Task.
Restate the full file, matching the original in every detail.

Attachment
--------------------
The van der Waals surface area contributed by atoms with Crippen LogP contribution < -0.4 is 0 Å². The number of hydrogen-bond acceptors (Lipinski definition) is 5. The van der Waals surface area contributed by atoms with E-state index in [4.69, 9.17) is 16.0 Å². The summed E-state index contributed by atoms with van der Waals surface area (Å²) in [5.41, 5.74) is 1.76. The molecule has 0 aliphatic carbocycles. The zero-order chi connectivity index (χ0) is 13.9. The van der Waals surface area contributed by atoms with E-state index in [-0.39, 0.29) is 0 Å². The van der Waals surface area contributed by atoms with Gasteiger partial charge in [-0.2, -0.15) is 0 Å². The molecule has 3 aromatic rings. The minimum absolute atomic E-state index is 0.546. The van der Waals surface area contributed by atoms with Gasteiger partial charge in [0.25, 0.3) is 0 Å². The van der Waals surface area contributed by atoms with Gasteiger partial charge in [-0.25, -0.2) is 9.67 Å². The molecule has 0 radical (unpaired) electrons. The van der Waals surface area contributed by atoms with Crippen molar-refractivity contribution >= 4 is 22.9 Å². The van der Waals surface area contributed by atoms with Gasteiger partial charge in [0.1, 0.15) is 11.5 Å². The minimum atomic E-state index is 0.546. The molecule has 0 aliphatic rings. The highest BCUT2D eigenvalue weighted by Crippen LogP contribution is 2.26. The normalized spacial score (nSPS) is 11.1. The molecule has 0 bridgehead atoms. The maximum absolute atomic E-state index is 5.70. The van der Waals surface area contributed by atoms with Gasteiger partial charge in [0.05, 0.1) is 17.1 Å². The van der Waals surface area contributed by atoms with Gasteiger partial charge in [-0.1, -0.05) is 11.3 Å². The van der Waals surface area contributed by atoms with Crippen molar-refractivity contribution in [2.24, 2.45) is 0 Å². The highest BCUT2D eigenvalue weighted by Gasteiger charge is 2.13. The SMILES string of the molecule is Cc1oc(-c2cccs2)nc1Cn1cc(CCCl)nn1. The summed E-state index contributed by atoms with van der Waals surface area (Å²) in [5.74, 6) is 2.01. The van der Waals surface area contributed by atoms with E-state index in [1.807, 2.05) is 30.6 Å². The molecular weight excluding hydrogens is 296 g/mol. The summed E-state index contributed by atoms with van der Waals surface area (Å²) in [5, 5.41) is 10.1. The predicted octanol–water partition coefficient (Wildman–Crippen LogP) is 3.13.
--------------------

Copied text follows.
The van der Waals surface area contributed by atoms with Crippen LogP contribution < -0.4 is 0 Å². The number of hydrogen-bond acceptors (Lipinski definition) is 5. The van der Waals surface area contributed by atoms with E-state index in [4.69, 9.17) is 16.0 Å². The summed E-state index contributed by atoms with van der Waals surface area (Å²) in [5.41, 5.74) is 1.76. The molecule has 0 aliphatic carbocycles. The zero-order chi connectivity index (χ0) is 13.9. The van der Waals surface area contributed by atoms with E-state index in [-0.39, 0.29) is 0 Å². The van der Waals surface area contributed by atoms with Gasteiger partial charge in [-0.2, -0.15) is 0 Å². The molecule has 3 aromatic rings. The minimum absolute atomic E-state index is 0.546. The van der Waals surface area contributed by atoms with Gasteiger partial charge in [0.25, 0.3) is 0 Å². The van der Waals surface area contributed by atoms with Gasteiger partial charge in [-0.25, -0.2) is 9.67 Å². The molecule has 0 radical (unpaired) electrons. The van der Waals surface area contributed by atoms with Crippen molar-refractivity contribution >= 4 is 22.9 Å². The van der Waals surface area contributed by atoms with Gasteiger partial charge in [0.1, 0.15) is 11.5 Å². The minimum atomic E-state index is 0.546. The molecule has 0 aliphatic rings. The highest BCUT2D eigenvalue weighted by Crippen LogP contribution is 2.26. The normalized spacial score (nSPS) is 11.1. The molecule has 0 bridgehead atoms. The maximum absolute atomic E-state index is 5.70. The van der Waals surface area contributed by atoms with Gasteiger partial charge in [0.05, 0.1) is 17.1 Å². The van der Waals surface area contributed by atoms with Gasteiger partial charge in [-0.1, -0.05) is 11.3 Å². The van der Waals surface area contributed by atoms with Crippen molar-refractivity contribution in [2.24, 2.45) is 0 Å². The highest BCUT2D eigenvalue weighted by Gasteiger charge is 2.13. The SMILES string of the molecule is Cc1oc(-c2cccs2)nc1Cn1cc(CCCl)nn1. The summed E-state index contributed by atoms with van der Waals surface area (Å²) in [5.74, 6) is 2.01. The van der Waals surface area contributed by atoms with E-state index in [1.807, 2.05) is 30.6 Å². The molecular weight excluding hydrogens is 296 g/mol. The summed E-state index contributed by atoms with van der Waals surface area (Å²) in [5, 5.41) is 10.1. The predicted octanol–water partition coefficient (Wildman–Crippen LogP) is 3.13.